I help America's warriors prove how sick they are. This is hopefully good for their pay and benefits, but I increasingly fear it is bad for their health.
When U.S. service members suffer illness or injury, they may be referred for disability evaluation. The military determines their fitness for duty, while the Veterans Affairs Department rates their medical conditions. This marked a huge improvement over previous eras, when the Pentagon and the VA ran parallel programs plagued by inefficiency and inconsistency.
Yet both agencies still maintain byzantine processes for managing disability benefits. With the Pentagon's renewed on readiness after nearly two decades of continuous war, troops whose ability to deploy or meet physical standards is compromised by morbidity know that the odds of being retained in uniform are slim to none. Naturally, their attention must turn to securing fair and favorable compensation.
The VA provides disability ratings for all medical and mental health conditions incurred or aggravated during military service. A soldier's military disability percentage is a subset of the VA rating that reflects career-ending injuries alone. For those whose service is cut short by disease, this military percentage carries lifelong implications. Specifically, a military rating of 30% or above triggers medical retirement and associated entitlements, whereas ratings below that threshold qualify only for a one-time severance payment.
Medical retirement is especially coveted because it carries eligibility for military health insurance, which is widely perceived as more generous and accessible than VA care. To reach that goal, service members are placed in the unenviable position of pleading sickness—they must either convince the military that there is more wrong with them than first acknowledged or persuade the VA that what the military says is wrong with them is more severe than first assessed.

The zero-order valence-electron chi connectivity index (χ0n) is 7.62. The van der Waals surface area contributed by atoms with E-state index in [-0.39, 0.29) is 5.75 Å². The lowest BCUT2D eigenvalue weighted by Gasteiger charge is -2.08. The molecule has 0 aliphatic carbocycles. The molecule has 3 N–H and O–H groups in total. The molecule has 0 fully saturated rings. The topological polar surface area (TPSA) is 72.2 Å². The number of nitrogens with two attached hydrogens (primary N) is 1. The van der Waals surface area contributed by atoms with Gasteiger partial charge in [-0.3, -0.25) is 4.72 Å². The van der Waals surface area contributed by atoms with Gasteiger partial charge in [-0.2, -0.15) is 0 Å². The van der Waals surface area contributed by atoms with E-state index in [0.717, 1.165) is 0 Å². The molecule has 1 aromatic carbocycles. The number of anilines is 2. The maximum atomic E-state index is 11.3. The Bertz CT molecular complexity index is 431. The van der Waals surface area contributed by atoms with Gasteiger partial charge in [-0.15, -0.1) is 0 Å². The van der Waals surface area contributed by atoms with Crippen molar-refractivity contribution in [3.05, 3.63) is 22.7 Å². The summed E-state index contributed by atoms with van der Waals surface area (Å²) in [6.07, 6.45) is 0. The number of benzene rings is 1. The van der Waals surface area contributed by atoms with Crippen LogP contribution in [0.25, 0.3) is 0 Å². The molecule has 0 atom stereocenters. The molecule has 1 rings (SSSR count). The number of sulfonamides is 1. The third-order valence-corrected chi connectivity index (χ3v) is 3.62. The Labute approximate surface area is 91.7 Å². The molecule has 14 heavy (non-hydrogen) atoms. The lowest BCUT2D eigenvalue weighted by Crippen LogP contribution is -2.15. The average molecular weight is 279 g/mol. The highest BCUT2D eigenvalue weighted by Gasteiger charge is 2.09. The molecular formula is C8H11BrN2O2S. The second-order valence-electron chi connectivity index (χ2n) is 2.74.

Our wounded warriors are steeped in a culture of self-sacrifice, fortitude and forbearance. Yet to secure benefits for their families, they must rapidly transform into supplicants testifying to their own infirmity. A small cadre of military lawyers like me has the job, and privilege, of advocating for our nation's heroes.
By its very nature, this entails emphasizing what our veterans cannot do. We work with their doctors, nurses, commanders and supervisors to paint the full picture of functional impairment. In the best-case scenario, the service member receives a benefits package that provides economic security that their disabilities would otherwise preclude.
What may be lost in this process is the best hope for meaningful recovery. It conflates disability with inability and diagnosis with destiny. Young men and women who have served their country honorably are left considering themselves irreparably damaged.
High-level task forces recommending overhauls of this system are almost too numerous to count. As early as 1956, led by Gen. Omar Bradley warned against a "backward-looking pension philosophy" and urged an emphasis on rehabilitation and reintegration. More than a decade ago, the Dole-Shalala Commissionthat message, suggesting the Pentagon compensate based solely on rank and longevity and get "out of the disability business" altogether. The latter would be solely in the the VA's purview.
Achieving this vision would require bold congressional action, not just tweaks. At stake is more than mere bureaucratic realignment. Unlike the military, which takes a one-time "snapshot" that locks in or freezes out benefits for life, VA ratings can adjust if a condition either improves or deteriorates. This alleviates the imperative to secure the most severe degree of disability immediately. Disentangling military benefits from disability could help fulfill the core purpose of veterans' care: maximizing recovery and, in the Dole-Shalala report's words, providing a leg up "to get on with life."
Veterans' benefits boast a noble legacy rooted in President Abraham Lincoln's to care for those who "shall have borne the battle." Providing our troops their well-deserved remuneration should not come at the expense of sacrificing their resiliency. While the costs of turning warriors into claimants are difficult to quantify, it's not hard to gauge the deleterious effects.
On the road to recuperation, there are few routes less expeditious than having to show you're gravely ill.
Lt. Col. Charles G. Kels is a judge advocate (JAG) in the U.S. Air Force. His views do not reflect those of any government agency.